Feedback formats with Nadine Röske and Lea Luy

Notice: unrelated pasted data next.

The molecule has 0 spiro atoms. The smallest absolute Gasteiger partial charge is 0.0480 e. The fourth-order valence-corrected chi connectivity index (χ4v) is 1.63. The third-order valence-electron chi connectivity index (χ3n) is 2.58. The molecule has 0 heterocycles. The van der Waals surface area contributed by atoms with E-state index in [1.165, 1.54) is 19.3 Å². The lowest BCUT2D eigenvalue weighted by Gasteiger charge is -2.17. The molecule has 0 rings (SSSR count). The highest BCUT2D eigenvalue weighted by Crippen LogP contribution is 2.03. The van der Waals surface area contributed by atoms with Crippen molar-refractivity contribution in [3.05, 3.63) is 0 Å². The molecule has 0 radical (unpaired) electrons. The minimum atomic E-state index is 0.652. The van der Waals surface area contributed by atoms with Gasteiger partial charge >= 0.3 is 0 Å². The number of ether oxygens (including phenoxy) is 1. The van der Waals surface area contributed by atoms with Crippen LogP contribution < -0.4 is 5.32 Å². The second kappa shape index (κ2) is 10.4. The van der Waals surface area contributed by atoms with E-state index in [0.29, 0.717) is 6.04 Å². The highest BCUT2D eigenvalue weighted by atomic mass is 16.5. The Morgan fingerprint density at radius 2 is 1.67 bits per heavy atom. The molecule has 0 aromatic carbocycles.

"Feedback" seems to be a core element of the offstandards offering. Why is that? Nadine: That's right. "Feedback formats" are kind of the "primordial soup" at offstandards. Many other offerings, such as team development or coaching, contain feedback elements. At offstandards, however, we are both responsible for specific feedback formats that are used, for example, in cultural development projects. We'll come to that later. Maybe you can first explain what "feedback formats" are all about? Lea: Feedback is the basis for individual development. So it's about growing and outgrowing yourself. Potential and strengths are often only brought to consciousness through feedback. In essence, it's about comparing the way we see ourselves with the way others see us. Many people are afraid of the intensity that arises in feedback sessions. How do you deal with this? Nadine: A feedback format needs a protective framework and agreed rules. The intensity is also important, but it must not lead to anxiety or avoidance behavior. That's why we also place special demands on the moderators who conduct the sessions. They bring a lot of experience with them and know that there is no such thing as a "standard feedback session. What do you mean by that? Nadine: As a moderator, I have to have a very good feeling for situations and moods. The dynamics of feedback formats are unique, unpredictable and therefore not standardizable. As a moderator, I am responsible for ensuring that there are no injuries or losers. This is definitely a job for our experienced people. Doesn't sound like a "fun event." Lea: Wait a minute! That's not mutually exclusive! There is also a lot of laughter in feedback formats. That's what distinguishes us from the competition: our way of moderating allows participants easy access to difficult topics. And when we notice that we need to "vent", we make a methodical change that brings relaxation. Off-standard feedback formats do not have to be "endured". However, they are also a very intense experience. In this respect, you are right: we do not do a "fun event"! You mentioned at the beginning that you also use feedback formats in the context of cultural development projects. So everyone has to go through a feedback format? Isn't such "forced feedback" a contradiction to your very individual, unique approach? Nadine: It is true that we encounter a very different willingness to participate in feedback formats in these projects. The problem: very often, well-developed teams are very open to feedback, while less performing teams show little or no willingness to participate in feedback formats. Now I'm curious how you'll solve this... Lea: If a company wants to develop culturally in a targeted and strategic way, then the sponsors and initiators must also explain this well. That's why we not only offer workshops, but also advise companies on communication in the run-up to workshop series, right through to coaching top management. Posters and announcements are not enough. Participants must be taken seriously with their questions and concerns. We call this "psychological security". Good, interactive communication in the run-up to the event is already proof of cultural development if it is open, trusting and inviting. The question of the benefits - both for the company and for the employees - must be answered credibly. We always talk a bit cryptically about feedback formats here. What specific formats are there at offstandards? Nadine: We have made the experience that "feedback" is not only effective within teams, but also between teams, departments, hierarchies or even entire organizations. And that's how we have structured our offerings: The "Effective Cooperation" format, for example, is specifically designed for collaboration between teams that share a common process interface. "Customer Parliaments" we host primarily to improve collaboration between internal or external customers and suppliers. For the exchange of feedback in teams, we also have a fairly varied set of methods. It doesn't always have to be the feedback round. For example, the "Reflecting Team" methodology is also a popular alternative. Another very effective method is to initiate so-called "feedback buddies," i.e. tandems who arrange to give each other regular feedback. This is then completely individual. To which question of a potential customer does your offer on "feedback formats" actually provide the answer? Lea: Customers often come to us after they have implemented many streamlining measures that are intended to increase performance in a technical way. This is often successful, but it always has an impact on the motivation, appreciation and culture in a company. The question is often: "We've created highly efficient processes here, but we haven't developed the team. How can we fix that? Process efficiency can be measured. How are the effects of feedback formats evaluated? Nadine: The effect of feedback formats cannot be measured directly in business terms. However, the effects can already be seen in the regular employee surveys. And of course, we also agree on goals in feedback formats, the achievement of which is then checked, for example, as part of a follow-up. Transparent evaluation is very important for monitoring progress and ultimately for a shared sense of achievement. And how do you ensure sustainability? Lea: Regularity is important. A one-off event often has the effect of a "depot injection": a lot of impact at the beginning, but it continually wears off. If a feedback culture is to develop, then feedback formats must also become part of the company's everyday life, which are just as natural as, for example, departmental meetings or employee discussions. This will be decided over the long haul, not in a sprint. So it takes a lot of staying power on everyone's part, but especially on the part of management. We also support the sustainable effect, for example, by sending reminder apps to participants' cell phones. This is one way of reminding people of the agreements made in feedback workshops, for example. In conclusion: What do customers typically say who have done "feedback formats" with offstandards? Nadine: What we often hear is: We should have done this a long time ago, finally we are also talking about ourselves. Thank you Lea, thank you Nadine!